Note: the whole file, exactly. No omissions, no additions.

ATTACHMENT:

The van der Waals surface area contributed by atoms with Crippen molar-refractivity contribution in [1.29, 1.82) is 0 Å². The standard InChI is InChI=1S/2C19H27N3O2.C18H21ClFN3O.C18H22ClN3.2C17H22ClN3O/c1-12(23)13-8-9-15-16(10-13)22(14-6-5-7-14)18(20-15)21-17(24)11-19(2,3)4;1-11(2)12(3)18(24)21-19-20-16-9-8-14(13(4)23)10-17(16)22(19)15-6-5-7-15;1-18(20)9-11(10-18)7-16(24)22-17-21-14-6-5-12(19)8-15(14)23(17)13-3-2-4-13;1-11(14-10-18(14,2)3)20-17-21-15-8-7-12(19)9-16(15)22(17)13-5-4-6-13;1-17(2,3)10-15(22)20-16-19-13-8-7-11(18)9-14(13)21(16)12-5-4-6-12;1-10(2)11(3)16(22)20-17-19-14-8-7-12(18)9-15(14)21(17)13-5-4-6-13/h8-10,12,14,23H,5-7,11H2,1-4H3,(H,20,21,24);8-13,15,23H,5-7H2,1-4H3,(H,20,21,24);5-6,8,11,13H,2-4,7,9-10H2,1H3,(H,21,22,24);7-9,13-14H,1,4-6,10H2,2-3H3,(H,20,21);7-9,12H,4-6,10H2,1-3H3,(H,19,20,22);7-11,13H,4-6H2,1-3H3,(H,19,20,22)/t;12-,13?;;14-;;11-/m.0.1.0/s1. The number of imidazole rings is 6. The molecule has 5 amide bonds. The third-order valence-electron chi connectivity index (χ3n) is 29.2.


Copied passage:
The van der Waals surface area contributed by atoms with Crippen molar-refractivity contribution in [1.29, 1.82) is 0 Å². The standard InChI is InChI=1S/2C19H27N3O2.C18H21ClFN3O.C18H22ClN3.2C17H22ClN3O/c1-12(23)13-8-9-15-16(10-13)22(14-6-5-7-14)18(20-15)21-17(24)11-19(2,3)4;1-11(2)12(3)18(24)21-19-20-16-9-8-14(13(4)23)10-17(16)22(19)15-6-5-7-15;1-18(20)9-11(10-18)7-16(24)22-17-21-14-6-5-12(19)8-15(14)23(17)13-3-2-4-13;1-11(14-10-18(14,2)3)20-17-21-15-8-7-12(19)9-16(15)22(17)13-5-4-6-13;1-17(2,3)10-15(22)20-16-19-13-8-7-11(18)9-14(13)21(16)12-5-4-6-12;1-10(2)11(3)16(22)20-17-19-14-8-7-12(18)9-15(14)21(17)13-5-4-6-13/h8-10,12,14,23H,5-7,11H2,1-4H3,(H,20,21,24);8-13,15,23H,5-7H2,1-4H3,(H,20,21,24);5-6,8,11,13H,2-4,7,9-10H2,1H3,(H,21,22,24);7-9,13-14H,1,4-6,10H2,2-3H3,(H,20,21);7-9,12H,4-6,10H2,1-3H3,(H,19,20,22);7-11,13H,4-6H2,1-3H3,(H,19,20,22)/t;12-,13?;;14-;;11-/m.0.1.0/s1. The number of imidazole rings is 6. The molecule has 5 amide bonds. The third-order valence-electron chi connectivity index (χ3n) is 29.2.